By cross multiplying, you see that the equations are the same. For example, looking at the first set of fractions, we have \(\displaystyle{\frac{A}{B} = \frac{a}{b} }\). We can cross multiply the \(B\) and \(a\) to get \(\displaystyle{\frac{A}{a} = \frac{B}{b} }\). This is the same fraction as in the vertically aligned case. The other two equations work similarly.

Practice

Calculate \(x\) using these similar triangles.

Problem Statement

Calculate \(x\) using these similar triangles.

Final Answer

\(x = 9\)

Problem Statement

Calculate \(x\) using these similar triangles.

Solution

2874 video

Final Answer

\(x = 9\)

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Calculate \(x\) and \(y\) using these similar triangles.

Problem Statement

Calculate \(x\) and \(y\) using these similar triangles.

Final Answer

\(x = 45/2\) and \( y = 32 \)

Problem Statement

Calculate \(x\) and \(y\) using these similar triangles.

Solution

2875 video

Final Answer

\(x = 45/2\) and \( y = 32 \)

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Calculate \(x\) using these similar triangles.

Problem Statement

Calculate \(x\) using these similar triangles.

Final Answer

\( x = 15 \)

Problem Statement

Calculate \(x\) using these similar triangles.

Solution

2876 video

Final Answer

\( x = 15 \)

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Really UNDERSTAND Precalculus

Topics You Need To Understand For This Page

Trig Formulas

The Unit Circle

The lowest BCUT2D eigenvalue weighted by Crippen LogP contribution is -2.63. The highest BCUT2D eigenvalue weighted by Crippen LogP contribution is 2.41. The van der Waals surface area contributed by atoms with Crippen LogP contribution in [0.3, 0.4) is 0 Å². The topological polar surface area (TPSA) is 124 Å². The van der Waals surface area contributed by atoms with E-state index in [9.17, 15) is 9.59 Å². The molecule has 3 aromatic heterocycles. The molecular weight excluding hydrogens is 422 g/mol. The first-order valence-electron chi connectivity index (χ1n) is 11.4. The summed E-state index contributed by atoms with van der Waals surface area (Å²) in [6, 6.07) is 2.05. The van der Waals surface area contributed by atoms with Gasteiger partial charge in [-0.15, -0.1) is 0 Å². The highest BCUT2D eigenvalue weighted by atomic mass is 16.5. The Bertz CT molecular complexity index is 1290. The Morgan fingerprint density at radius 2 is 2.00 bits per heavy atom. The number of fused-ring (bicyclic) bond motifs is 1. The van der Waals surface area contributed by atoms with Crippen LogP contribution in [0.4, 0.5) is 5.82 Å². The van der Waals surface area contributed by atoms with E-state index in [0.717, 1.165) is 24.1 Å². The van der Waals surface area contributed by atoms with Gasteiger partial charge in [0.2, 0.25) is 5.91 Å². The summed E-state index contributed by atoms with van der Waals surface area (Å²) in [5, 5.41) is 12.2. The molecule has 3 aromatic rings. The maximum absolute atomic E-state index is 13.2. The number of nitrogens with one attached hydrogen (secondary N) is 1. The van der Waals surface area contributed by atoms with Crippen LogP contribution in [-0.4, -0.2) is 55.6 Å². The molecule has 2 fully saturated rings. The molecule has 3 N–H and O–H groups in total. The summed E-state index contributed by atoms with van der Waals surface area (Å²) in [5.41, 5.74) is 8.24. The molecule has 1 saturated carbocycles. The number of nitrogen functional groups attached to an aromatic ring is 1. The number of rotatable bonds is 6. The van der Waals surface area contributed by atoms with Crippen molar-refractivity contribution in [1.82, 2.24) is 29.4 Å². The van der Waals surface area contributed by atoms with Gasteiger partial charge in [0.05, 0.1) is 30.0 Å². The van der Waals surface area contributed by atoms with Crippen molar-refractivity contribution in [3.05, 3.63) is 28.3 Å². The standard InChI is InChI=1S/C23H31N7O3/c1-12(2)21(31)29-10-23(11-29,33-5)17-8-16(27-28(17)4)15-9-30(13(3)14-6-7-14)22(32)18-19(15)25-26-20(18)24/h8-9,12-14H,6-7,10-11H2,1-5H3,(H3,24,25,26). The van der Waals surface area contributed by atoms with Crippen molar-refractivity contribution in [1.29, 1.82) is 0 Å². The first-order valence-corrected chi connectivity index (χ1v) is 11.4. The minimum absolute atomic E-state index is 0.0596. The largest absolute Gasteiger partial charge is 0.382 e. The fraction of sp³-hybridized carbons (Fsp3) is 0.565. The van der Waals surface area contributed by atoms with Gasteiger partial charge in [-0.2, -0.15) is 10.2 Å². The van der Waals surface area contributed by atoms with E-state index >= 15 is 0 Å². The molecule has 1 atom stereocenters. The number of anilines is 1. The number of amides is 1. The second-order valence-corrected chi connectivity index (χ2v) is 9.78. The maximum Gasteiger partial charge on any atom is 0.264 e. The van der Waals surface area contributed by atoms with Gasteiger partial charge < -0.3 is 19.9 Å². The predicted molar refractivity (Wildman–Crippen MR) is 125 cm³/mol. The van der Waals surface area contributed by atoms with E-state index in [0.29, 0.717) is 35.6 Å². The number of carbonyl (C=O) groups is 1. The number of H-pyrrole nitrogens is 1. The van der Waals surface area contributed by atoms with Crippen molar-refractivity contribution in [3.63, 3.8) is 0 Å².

The Unit Circle [wikipedia]

Basic Trig Identities

Set 1 - basic identities

\(\displaystyle{ \tan(t) = \frac{\sin(t)}{\cos(t)} }\)

\(\displaystyle{ \cot(t) = \frac{\cos(t)}{\sin(t)} }\)

\(\displaystyle{ \sec(t) = \frac{1}{\cos(t)} }\)

\(\displaystyle{ \csc(t) = \frac{1}{\sin(t)} }\)

Set 2 - squared identities

\( \sin^2t + \cos^2t = 1\)

\( 1 + \tan^2t = \sec^2t\)

\( 1 + \cot^2t = \csc^2t\)

Set 3 - double-angle formulas

\( \sin(2t) = 2\sin(t)\cos(t)\)

\(\displaystyle{ \cos(2t) = \cos^2(t) - \sin^2(t) }\)

Set 4 - half-angle formulas

\(\displaystyle{ \sin^2(t) = \frac{1-\cos(2t)}{2} }\)

\(\displaystyle{ \cos^2(t) = \frac{1+\cos(2t)}{2} }\)

Trig Derivatives

\(\displaystyle{ \frac{d[\sin(t)]}{dt} = \cos(t) }\)

 

\(\displaystyle{ \frac{d[\cos(t)]}{dt} = -\sin(t) }\)

\(\displaystyle{ \frac{d[\tan(t)]}{dt} = \sec^2(t) }\)

 

\(\displaystyle{ \frac{d[\cot(t)]}{dt} = -\csc^2(t) }\)

\(\displaystyle{ \frac{d[\sec(t)]}{dt} = \sec(t)\tan(t) }\)

 

\(\displaystyle{ \frac{d[\csc(t)]}{dt} = -\csc(t)\cot(t) }\)

Inverse Trig Derivatives

\(\displaystyle{ \frac{d[\arcsin(t)]}{dt} = \frac{1}{\sqrt{1-t^2}} }\)

 

\(\displaystyle{ \frac{d[\arccos(t)]}{dt} = -\frac{1}{\sqrt{1-t^2}} }\)

\(\displaystyle{ \frac{d[\arctan(t)]}{dt} = \frac{1}{1+t^2} }\)

 

\(\displaystyle{ \frac{d[\arccot(t)]}{dt} = -\frac{1}{1+t^2} }\)

\(\displaystyle{ \frac{d[\arcsec(t)]}{dt} = \frac{1}{\abs{t}\sqrt{t^2 -1}} }\)

 

\(\displaystyle{ \frac{d[\arccsc(t)]}{dt} = -\frac{1}{\abs{t}\sqrt{t^2 -1}} }\)

Trig Integrals

\(\int{\sin(x)~dx} = -\cos(x)+C\)

 

\(\int{\cos(x)~dx} = \sin(x)+C\)

\(\int{\tan(x)~dx} = -\ln\abs{\cos(x)}+C\)

 

\(\int{\cot(x)~dx} = \ln\abs{\sin(x)}+C\)

\(\int{\sec(x)~dx} = \) \( \ln\abs{\sec(x)+\tan(x)}+C\)

 

\(\int{\csc(x)~dx} = \) \( -\ln\abs{\csc(x)+\cot(x)}+C\)